“We have some time — not a lot of time — but we have time,” Farid said. “And if I’m a local election official, I want to be telling every single one of my voters, this is where you go for voting information … We know what the attacks are going to look like. So, some of the stuff I think we can plan for. Some of it will be hard to plan for.”

Electoral candidates will also need to weigh ethical considerations. Cambridge Analytica’s claims about its abilities to target votes in the 2016 election were overblown. Not now.

“There’s this seedy underground emerging of people who can help you develop new, dirty campaign tricks turbocharged by this new technology,” Stein said. “Everyone running for office is going to have to be on guard to not make a bad hire, but then also to guard against these things being used against them.”

Local elected officials may not feel the effects of AI-generated disinformation equally. Disinformation campaigns in a few districts — particularly swing districts or places with few outside watchers — can have an outsized impact. But AI can also exacerbate existing inequalities, increase voter suppression, and worsen sexual harassment

“If there’s a deepfake of Joe Biden, we’ll know about it,” Stein said. “But if there’s a deepfake of your mayor, or your city council person in a community where your local newspaper died five years ago, who’s going to be shining a light on that?”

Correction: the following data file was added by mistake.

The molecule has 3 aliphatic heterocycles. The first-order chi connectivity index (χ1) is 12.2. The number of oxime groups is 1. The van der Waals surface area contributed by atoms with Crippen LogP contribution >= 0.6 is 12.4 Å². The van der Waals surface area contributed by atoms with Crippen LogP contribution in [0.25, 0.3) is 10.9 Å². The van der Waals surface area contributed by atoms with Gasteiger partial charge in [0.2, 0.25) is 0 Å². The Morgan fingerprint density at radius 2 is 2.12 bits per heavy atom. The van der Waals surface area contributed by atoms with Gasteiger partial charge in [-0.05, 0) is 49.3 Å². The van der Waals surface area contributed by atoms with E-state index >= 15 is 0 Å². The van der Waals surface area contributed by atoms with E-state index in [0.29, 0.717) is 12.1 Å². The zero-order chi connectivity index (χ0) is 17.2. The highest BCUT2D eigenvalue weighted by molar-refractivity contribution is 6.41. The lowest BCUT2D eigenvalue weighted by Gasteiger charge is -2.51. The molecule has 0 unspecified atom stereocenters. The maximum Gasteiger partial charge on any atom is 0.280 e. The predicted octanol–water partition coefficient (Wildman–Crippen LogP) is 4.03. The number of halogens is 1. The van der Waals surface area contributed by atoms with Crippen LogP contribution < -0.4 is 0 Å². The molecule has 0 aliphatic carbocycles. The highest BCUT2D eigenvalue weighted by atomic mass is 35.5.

Knowing and planning for AI-generated disinformation — as outlined in the linked checklists — are good first steps. But local officials cannot solve this issue by themselves.

What might long-term solutions look like?

Experts say if we truly want to stop the flood of fake content, we need to stop it at the source. Yet few industries have been regulated as loosely as America’s tech giants, which have long operated on a “move fast and break things” ethos. Changing that is easier said than done. Congress passed 27 bills in 2023. And Gov. Gavin Newsom, who warned last month against over-regulating AI, is loath to sign anything that adds new costs to the state’s dwindling budget.

Advocates point to fees as ways to generate the needed funding. It’s the same logic underpinning California’s successful moves to a circular economy. Companies that create harmful, but useful products should bear the cost of managing them.

“I would argue it’s almost unconscionable to not take fees from this industry to regulate it, because why should the public be paying for something that is generating so much investment right now,” Harris said.